After writing a 160k word book and cutting it down to 125k, I found myself at an impasse. The thing was too big, too unwieldy, to approach as a whole. I needed a way to see it in miniature, to find needed scenes without scrolling for hours, and to know where I had too much, and too little, of characters; in short, I needed a tactic that would cover everything. This was my solution.
What is Chapter Mapping?
My version of chapter mapping involves breaking every scene down into the following parts:
- What is happening (a general, very brief summary)
- Who is in the scene (mostly supporting characters)
- What is being mentioned (such as mystery hints and recurring images)
How is It Useful?
- Helps you find specific scenes without scrolling for ages
- Helps you see how which characters are over-represented, and vice versa
- Helps you find crowded scenes, or scenes that don’t pull their weight
- Helps you see how much (or how little) you hint at each particular mystery
- Presents scenes in miniature, allowing you to see places where moving or merging scenes could benefit you
How to Map
Create a new document. Give it these major headings:
- Solved (optional)
- Unsolved (optional)
- Chapter numbers/Part numbers/Prologue/Epilogue
Now turn to the first scene of your first chapter (or prologue). Under the chapter heading on your map document, do the following:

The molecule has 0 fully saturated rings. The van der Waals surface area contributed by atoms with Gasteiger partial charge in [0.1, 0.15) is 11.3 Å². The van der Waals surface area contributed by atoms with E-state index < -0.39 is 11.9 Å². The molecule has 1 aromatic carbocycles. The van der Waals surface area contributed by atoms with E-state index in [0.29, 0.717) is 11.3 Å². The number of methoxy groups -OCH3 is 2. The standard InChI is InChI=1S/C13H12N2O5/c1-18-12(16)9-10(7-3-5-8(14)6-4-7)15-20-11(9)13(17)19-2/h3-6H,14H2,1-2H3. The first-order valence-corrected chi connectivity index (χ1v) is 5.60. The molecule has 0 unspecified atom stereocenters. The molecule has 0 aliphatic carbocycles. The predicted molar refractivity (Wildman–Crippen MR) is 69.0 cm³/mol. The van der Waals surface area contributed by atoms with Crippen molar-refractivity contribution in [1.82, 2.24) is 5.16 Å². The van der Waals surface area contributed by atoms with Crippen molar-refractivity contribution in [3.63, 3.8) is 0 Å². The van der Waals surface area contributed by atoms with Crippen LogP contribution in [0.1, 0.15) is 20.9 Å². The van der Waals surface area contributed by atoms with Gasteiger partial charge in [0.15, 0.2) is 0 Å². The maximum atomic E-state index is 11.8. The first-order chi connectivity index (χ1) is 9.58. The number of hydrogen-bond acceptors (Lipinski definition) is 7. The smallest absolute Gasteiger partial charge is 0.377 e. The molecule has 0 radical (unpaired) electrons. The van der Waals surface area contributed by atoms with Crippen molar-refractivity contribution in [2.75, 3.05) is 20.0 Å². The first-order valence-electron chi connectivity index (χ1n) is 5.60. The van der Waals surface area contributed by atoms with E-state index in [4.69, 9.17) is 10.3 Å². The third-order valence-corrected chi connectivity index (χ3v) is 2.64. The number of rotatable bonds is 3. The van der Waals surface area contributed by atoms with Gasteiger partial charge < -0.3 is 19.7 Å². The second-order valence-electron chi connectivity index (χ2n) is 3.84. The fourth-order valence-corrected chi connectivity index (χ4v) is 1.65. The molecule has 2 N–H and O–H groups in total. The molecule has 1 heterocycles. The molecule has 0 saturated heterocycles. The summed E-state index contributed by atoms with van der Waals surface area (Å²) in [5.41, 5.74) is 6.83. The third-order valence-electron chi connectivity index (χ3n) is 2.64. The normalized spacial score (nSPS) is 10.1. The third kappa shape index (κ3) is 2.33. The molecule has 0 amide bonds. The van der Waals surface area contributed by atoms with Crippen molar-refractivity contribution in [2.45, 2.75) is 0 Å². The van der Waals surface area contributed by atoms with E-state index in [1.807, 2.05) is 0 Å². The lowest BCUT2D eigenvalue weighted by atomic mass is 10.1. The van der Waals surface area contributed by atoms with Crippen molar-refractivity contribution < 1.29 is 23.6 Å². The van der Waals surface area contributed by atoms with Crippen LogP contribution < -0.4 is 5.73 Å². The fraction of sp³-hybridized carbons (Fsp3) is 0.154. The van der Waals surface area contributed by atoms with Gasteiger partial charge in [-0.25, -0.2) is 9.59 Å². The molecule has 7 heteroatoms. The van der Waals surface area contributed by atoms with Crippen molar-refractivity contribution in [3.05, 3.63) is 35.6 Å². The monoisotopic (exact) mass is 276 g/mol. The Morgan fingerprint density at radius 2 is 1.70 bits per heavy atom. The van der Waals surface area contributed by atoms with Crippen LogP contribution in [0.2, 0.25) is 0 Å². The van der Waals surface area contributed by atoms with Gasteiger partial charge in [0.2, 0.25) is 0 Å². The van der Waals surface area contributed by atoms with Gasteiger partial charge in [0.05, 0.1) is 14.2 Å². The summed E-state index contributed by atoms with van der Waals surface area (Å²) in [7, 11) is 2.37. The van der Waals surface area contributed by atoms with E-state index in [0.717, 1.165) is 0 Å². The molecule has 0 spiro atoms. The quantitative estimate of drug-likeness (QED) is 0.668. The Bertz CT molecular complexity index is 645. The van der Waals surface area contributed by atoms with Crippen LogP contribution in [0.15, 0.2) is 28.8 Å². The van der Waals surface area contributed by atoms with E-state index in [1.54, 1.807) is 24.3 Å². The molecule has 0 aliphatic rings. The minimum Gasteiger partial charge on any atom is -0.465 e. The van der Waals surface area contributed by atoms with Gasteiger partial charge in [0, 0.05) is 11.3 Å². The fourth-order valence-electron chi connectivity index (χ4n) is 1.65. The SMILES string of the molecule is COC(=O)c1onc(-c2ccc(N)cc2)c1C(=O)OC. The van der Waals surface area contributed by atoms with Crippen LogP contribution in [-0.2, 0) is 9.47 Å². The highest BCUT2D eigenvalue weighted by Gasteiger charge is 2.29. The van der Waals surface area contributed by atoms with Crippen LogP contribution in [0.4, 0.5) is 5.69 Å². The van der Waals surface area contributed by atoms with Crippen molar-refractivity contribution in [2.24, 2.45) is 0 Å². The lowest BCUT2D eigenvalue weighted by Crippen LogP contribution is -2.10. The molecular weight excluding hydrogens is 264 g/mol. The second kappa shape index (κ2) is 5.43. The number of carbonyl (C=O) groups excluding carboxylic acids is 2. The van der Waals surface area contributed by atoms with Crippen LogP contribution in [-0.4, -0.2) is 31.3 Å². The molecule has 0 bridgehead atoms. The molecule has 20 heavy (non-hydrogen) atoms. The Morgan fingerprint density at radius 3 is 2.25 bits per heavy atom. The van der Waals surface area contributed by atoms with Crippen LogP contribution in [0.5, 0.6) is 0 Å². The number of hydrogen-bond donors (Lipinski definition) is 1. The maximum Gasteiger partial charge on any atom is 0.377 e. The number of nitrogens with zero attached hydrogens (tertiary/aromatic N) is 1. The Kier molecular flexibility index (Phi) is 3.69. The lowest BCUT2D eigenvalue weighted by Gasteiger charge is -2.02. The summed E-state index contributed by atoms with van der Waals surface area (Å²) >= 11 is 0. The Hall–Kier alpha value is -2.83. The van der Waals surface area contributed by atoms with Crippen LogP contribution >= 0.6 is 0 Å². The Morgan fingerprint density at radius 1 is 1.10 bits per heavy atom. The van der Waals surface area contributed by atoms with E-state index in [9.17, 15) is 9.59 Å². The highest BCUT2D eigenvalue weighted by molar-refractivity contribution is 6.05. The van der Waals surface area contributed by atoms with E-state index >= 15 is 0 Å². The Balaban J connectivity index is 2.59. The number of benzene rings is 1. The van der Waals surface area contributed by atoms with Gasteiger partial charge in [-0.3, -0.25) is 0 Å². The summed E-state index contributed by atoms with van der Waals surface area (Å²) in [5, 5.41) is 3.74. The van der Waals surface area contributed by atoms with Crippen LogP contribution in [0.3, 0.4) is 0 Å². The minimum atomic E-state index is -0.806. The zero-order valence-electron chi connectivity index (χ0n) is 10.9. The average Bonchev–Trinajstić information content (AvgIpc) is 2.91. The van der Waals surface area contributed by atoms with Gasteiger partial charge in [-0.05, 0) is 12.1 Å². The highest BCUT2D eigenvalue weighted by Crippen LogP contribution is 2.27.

Step One: Summarize the first scene. Tell, very briefly, what happens.
Step Two: In the summary, caps-lock all characters that are physically in the scene. Caps-lock each character no more than once per scene. If characters are only mentioned, don’t caps them. Also, if your whole book follows one character, there’s no need to caps-lock them, since they’ll be in every scene.
Step Three: Come up with a one-word code for everything you want to track. This will mostly include hints: specific “mysteries” or plot reveals and the hints leading up to them. Write hint codes in ALL CAPS. You can also include mentions: symbols, objects, or other things you want to purposely repeat. Write mention codes in lowercase so you can keep them separate. I find this is easier to do as you go along, rather than beforehand.
- Marcy’s father is really Percival! [FATHER]
- Marcy is impervious to fire! [FIRE]
- An apple symbol, which represents the loss of Marcy’s innocence. [apple]
Step Three: Add hint and mention codes on a new line under the summary. The summary is just for jogging your memory for what goes where, so it doesn’t need to be complicated.
For example, you could have a scene where Tom, the main character, and Marcy, a side character, find a letter written to Percival from Marcy’s mother. When Marcy accidentally sets fire to it, she touches the fire and is not hurt, but since it is a moment of fear, she does not notice. On their run for the phone, Marcy trips on an apple fallen on the kitchen floor. The following would be a map for that scene:
Tom and MARCY find an old letter from her mother in Percival’s desk drawer, Marcy tips the candle in surprise, the desk catches fire. They run for the phone, call 9-1-1.
FATHER – FIRE – apple